Volunteers needed to help elderly file taxes

KALAHEO — Since Coleen and Brian Kasperek volunteered their time to prepare tax returns 13 years ago, they estimate they have assisted about 4,000 people.

“It feels good to help people that really need help,” said Brian, Westside coordinator with AARP Foundation Tax-Aide. “We’re not CPAs, so we’re not doing complicated tax returns. But for the people who’ve been in the plantation all their lives, that stuff is fairly overwhelming.”

Since 2004, the Kaspereks have been part of the AARP Foundation Tax-Aide, a volunteer program that assists with preparing tax returns for kupuna and people with low income — for free.

“We don’t really turn people down,” Brian said. “We watch how complicated their return is. Most of us aren’t CPAs. If a young guy comes in with a W-2, it would take us 10 minutes to do his return.”

Last year, about 12,000 volunteers with the AARP program prepared 2 million tax returns in the country. Brian said volunteers on Kauai did about 500 returns in 2016.

“Our client audience is really elderly and people who have no other means,” Coleen said. “They may just have Social Security or a small pension. If they went to H&R Block, they get charges over $100 to do it.”

The Kaspereks are retired engineers who have done their own taxes their entire lives, and wanted to be more active in the community by volunteering.

“We get to know people in the community,” Coleen said. “That was one of the things we wanted to do when we moved here.”

With the help of 13 volunteers, the Kaspereks work out of the Westside in the Kekaha, Kaumakani, Kalaheo and Koloa neighborhood centers as well as the Hanapepe Library.

“A lot of the elderly will come to the neighborhood centers on a regular basis,” Brian said. “That’s why we do the neighborhood centers because people don’t have to find somewhere else to go.”

Most of the people who have their taxes prepared, Coleen said, come in for the $85 food credit the state pays them.

Every year, the Kaspereks look for two basic volunteers: counselors and greeters.

“Counselors are the ones that actually do the taxes for people. You don’t have to be a CPA to do that,” Coleen said. “You just have to be a little bit computer savvy. We do have training sessions.”

Greeters meet with clients and get their paperwork squared away.

“They act as filters,” Brian said. “They look for people with simple tax returns. Sometimes people come in with big pile of stuff. We just don’t have time when we have 25 people show up in the morning.”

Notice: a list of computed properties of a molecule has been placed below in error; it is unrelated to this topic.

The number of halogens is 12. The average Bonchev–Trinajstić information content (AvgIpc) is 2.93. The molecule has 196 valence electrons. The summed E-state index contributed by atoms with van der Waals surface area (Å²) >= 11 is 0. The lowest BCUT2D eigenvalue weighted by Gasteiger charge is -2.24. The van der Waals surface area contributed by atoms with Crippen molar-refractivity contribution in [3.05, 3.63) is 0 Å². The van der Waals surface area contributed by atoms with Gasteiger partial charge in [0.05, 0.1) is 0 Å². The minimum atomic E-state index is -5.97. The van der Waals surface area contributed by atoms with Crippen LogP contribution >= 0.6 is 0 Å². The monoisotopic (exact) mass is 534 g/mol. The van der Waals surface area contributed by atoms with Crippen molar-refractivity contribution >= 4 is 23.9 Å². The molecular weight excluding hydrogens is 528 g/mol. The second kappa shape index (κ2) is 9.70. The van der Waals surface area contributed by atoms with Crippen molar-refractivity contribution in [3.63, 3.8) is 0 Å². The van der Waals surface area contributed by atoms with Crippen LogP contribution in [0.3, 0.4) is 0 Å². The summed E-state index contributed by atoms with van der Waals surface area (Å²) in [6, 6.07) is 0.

Though the AARP Westside program gained four people last year, it also lost the same number. One of the oldest and longest-serving volunteers, 94-year-old Charley Rebb, will not be returning.

But the number of residents needing help doesn’t appear to be declining.

“We get the same people coming back over and over and over for the returns,” Coleen said. “In fact, they’ve been already starting to ask us. We have messages on our answering machine.”

Brian is encouraging more people to volunteer. Training will begin at Immaculate Conception School in Lihue the week of Jan. 23.

From January to the beginning of April, volunteers may expect to commit about 75 hours of their time to the program, Coleen said.

For low-income individuals and kupuna who would like their tax returns prepared, the Kaspereks ask them to bring a Social Security card, picture ID, tax paperwork and last year’s taxes to expedite the process.

“I tell people that I do their taxes, but I don’t do their arithmetic,” Brian said. “They don’t need last year’s taxes, but it speeds it up.”

AARP Foundation Tax-Aide has more than 5,000 locations in neighborhood libraries, malls, banks, community centers and senior centers, according to AARP. There’s no fee and no sales pitch for other services, and AARP membership is not required.

For more information about volunteering or getting your taxes prepared, call Brian at 808-332-5680. 

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